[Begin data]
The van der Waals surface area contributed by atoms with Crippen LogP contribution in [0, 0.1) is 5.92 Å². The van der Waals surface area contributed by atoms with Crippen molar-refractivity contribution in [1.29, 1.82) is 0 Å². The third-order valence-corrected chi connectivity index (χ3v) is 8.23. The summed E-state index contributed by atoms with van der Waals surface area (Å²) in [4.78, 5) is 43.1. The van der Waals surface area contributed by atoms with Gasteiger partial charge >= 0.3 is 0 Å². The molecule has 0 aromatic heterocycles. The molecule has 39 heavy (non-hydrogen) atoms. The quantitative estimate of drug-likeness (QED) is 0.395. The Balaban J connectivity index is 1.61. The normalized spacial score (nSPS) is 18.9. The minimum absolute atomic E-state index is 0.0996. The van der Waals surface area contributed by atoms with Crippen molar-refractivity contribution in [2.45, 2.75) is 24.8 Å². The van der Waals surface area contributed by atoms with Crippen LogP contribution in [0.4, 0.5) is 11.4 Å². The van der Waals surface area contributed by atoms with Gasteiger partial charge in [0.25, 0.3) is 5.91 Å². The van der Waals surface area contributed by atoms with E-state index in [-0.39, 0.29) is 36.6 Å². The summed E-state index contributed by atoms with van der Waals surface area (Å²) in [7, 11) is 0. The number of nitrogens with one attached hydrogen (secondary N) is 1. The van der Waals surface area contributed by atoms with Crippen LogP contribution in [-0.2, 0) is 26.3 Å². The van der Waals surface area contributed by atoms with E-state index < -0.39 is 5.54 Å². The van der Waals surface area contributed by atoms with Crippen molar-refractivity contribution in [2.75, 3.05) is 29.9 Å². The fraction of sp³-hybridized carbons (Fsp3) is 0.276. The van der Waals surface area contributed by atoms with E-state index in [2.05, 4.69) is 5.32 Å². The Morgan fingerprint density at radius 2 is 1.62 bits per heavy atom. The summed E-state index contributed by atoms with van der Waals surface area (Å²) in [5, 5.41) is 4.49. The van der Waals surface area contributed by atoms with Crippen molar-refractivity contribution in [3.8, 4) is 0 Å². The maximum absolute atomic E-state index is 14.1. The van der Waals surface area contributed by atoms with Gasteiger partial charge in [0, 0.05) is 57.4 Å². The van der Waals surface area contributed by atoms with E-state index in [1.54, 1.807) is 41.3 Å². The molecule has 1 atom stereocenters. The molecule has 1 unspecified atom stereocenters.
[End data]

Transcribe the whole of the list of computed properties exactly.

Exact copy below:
The van der Waals surface area contributed by atoms with Crippen LogP contribution in [0, 0.1) is 5.92 Å². The van der Waals surface area contributed by atoms with Crippen molar-refractivity contribution in [1.29, 1.82) is 0 Å². The third-order valence-corrected chi connectivity index (χ3v) is 8.23. The summed E-state index contributed by atoms with van der Waals surface area (Å²) in [4.78, 5) is 43.1. The van der Waals surface area contributed by atoms with Gasteiger partial charge >= 0.3 is 0 Å². The molecule has 0 aromatic heterocycles. The molecule has 39 heavy (non-hydrogen) atoms. The quantitative estimate of drug-likeness (QED) is 0.395. The Balaban J connectivity index is 1.61. The normalized spacial score (nSPS) is 18.9. The minimum absolute atomic E-state index is 0.0996. The van der Waals surface area contributed by atoms with Crippen molar-refractivity contribution in [2.45, 2.75) is 24.8 Å². The van der Waals surface area contributed by atoms with Crippen LogP contribution in [0.4, 0.5) is 11.4 Å². The van der Waals surface area contributed by atoms with Gasteiger partial charge in [0.25, 0.3) is 5.91 Å². The van der Waals surface area contributed by atoms with E-state index in [-0.39, 0.29) is 36.6 Å². The summed E-state index contributed by atoms with van der Waals surface area (Å²) in [7, 11) is 0. The number of nitrogens with one attached hydrogen (secondary N) is 1. The van der Waals surface area contributed by atoms with Crippen LogP contribution in [-0.2, 0) is 26.3 Å². The van der Waals surface area contributed by atoms with E-state index < -0.39 is 5.54 Å². The van der Waals surface area contributed by atoms with Crippen molar-refractivity contribution in [2.75, 3.05) is 29.9 Å². The fraction of sp³-hybridized carbons (Fsp3) is 0.276. The van der Waals surface area contributed by atoms with E-state index in [2.05, 4.69) is 5.32 Å². The Morgan fingerprint density at radius 2 is 1.62 bits per heavy atom. The summed E-state index contributed by atoms with van der Waals surface area (Å²) in [5, 5.41) is 4.49. The van der Waals surface area contributed by atoms with Crippen molar-refractivity contribution in [3.8, 4) is 0 Å². The maximum absolute atomic E-state index is 14.1. The van der Waals surface area contributed by atoms with Gasteiger partial charge in [0, 0.05) is 57.4 Å². The van der Waals surface area contributed by atoms with E-state index in [1.54, 1.807) is 41.3 Å². The molecule has 1 atom stereocenters. The molecule has 1 unspecified atom stereocenters.